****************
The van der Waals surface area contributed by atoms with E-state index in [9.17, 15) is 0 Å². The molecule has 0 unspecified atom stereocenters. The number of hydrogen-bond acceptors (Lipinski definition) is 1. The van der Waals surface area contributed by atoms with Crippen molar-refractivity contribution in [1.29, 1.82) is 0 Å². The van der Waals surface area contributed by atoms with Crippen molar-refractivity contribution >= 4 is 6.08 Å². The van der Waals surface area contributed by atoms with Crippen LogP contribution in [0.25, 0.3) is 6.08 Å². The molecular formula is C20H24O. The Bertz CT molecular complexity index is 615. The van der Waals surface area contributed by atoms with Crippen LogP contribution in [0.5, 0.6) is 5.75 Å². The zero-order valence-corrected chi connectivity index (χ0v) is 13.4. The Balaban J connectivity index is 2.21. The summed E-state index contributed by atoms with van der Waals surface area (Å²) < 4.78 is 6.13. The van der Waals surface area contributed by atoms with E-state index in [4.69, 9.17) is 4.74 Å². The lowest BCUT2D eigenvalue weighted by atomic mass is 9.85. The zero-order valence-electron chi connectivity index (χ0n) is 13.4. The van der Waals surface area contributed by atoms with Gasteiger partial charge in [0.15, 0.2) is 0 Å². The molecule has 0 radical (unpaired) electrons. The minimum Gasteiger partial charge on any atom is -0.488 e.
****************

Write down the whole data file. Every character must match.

The van der Waals surface area contributed by atoms with E-state index in [9.17, 15) is 0 Å². The molecule has 0 unspecified atom stereocenters. The number of hydrogen-bond acceptors (Lipinski definition) is 1. The van der Waals surface area contributed by atoms with Crippen molar-refractivity contribution in [1.29, 1.82) is 0 Å². The van der Waals surface area contributed by atoms with Crippen molar-refractivity contribution >= 4 is 6.08 Å². The van der Waals surface area contributed by atoms with Crippen LogP contribution in [0.25, 0.3) is 6.08 Å². The molecular formula is C20H24O. The Bertz CT molecular complexity index is 615. The van der Waals surface area contributed by atoms with Crippen LogP contribution in [0.5, 0.6) is 5.75 Å². The zero-order valence-corrected chi connectivity index (χ0v) is 13.4. The Balaban J connectivity index is 2.21. The summed E-state index contributed by atoms with van der Waals surface area (Å²) < 4.78 is 6.13. The van der Waals surface area contributed by atoms with E-state index in [4.69, 9.17) is 4.74 Å². The lowest BCUT2D eigenvalue weighted by atomic mass is 9.85. The zero-order valence-electron chi connectivity index (χ0n) is 13.4. The van der Waals surface area contributed by atoms with Gasteiger partial charge in [0.15, 0.2) is 0 Å². The molecule has 0 radical (unpaired) electrons. The minimum Gasteiger partial charge on any atom is -0.488 e.